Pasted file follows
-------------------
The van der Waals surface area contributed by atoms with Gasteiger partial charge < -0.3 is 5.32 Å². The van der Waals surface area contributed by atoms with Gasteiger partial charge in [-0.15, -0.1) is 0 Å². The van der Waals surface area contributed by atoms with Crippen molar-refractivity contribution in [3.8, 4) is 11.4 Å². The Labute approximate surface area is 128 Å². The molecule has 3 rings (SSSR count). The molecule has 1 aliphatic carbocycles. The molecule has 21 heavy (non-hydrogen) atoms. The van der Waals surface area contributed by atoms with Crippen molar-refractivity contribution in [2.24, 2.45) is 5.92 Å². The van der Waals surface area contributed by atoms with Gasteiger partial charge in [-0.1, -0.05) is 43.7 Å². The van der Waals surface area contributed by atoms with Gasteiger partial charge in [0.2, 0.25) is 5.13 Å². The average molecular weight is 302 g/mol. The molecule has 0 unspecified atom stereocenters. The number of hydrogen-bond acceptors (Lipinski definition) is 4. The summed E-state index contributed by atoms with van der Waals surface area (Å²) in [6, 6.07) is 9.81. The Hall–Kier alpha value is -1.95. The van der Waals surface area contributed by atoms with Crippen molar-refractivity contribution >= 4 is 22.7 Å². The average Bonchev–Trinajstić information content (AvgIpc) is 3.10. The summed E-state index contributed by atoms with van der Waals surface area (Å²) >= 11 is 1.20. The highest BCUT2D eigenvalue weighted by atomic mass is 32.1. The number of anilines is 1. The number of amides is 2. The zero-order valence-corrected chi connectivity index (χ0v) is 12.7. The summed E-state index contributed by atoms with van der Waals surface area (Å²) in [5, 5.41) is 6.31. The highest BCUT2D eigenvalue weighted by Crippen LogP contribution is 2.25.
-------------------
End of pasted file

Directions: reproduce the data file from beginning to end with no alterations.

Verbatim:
The van der Waals surface area contributed by atoms with Gasteiger partial charge < -0.3 is 5.32 Å². The van der Waals surface area contributed by atoms with Gasteiger partial charge in [-0.15, -0.1) is 0 Å². The van der Waals surface area contributed by atoms with Crippen molar-refractivity contribution in [3.8, 4) is 11.4 Å². The Labute approximate surface area is 128 Å². The molecule has 3 rings (SSSR count). The molecule has 1 aliphatic carbocycles. The molecule has 21 heavy (non-hydrogen) atoms. The van der Waals surface area contributed by atoms with Crippen molar-refractivity contribution in [2.24, 2.45) is 5.92 Å². The van der Waals surface area contributed by atoms with Gasteiger partial charge in [-0.1, -0.05) is 43.7 Å². The van der Waals surface area contributed by atoms with Gasteiger partial charge in [0.2, 0.25) is 5.13 Å². The average molecular weight is 302 g/mol. The molecule has 0 unspecified atom stereocenters. The number of hydrogen-bond acceptors (Lipinski definition) is 4. The summed E-state index contributed by atoms with van der Waals surface area (Å²) in [6, 6.07) is 9.81. The Hall–Kier alpha value is -1.95. The van der Waals surface area contributed by atoms with Crippen molar-refractivity contribution >= 4 is 22.7 Å². The average Bonchev–Trinajstić information content (AvgIpc) is 3.10. The summed E-state index contributed by atoms with van der Waals surface area (Å²) >= 11 is 1.20. The highest BCUT2D eigenvalue weighted by atomic mass is 32.1. The number of anilines is 1. The number of amides is 2. The zero-order valence-corrected chi connectivity index (χ0v) is 12.7. The summed E-state index contributed by atoms with van der Waals surface area (Å²) in [5, 5.41) is 6.31. The highest BCUT2D eigenvalue weighted by Crippen LogP contribution is 2.25.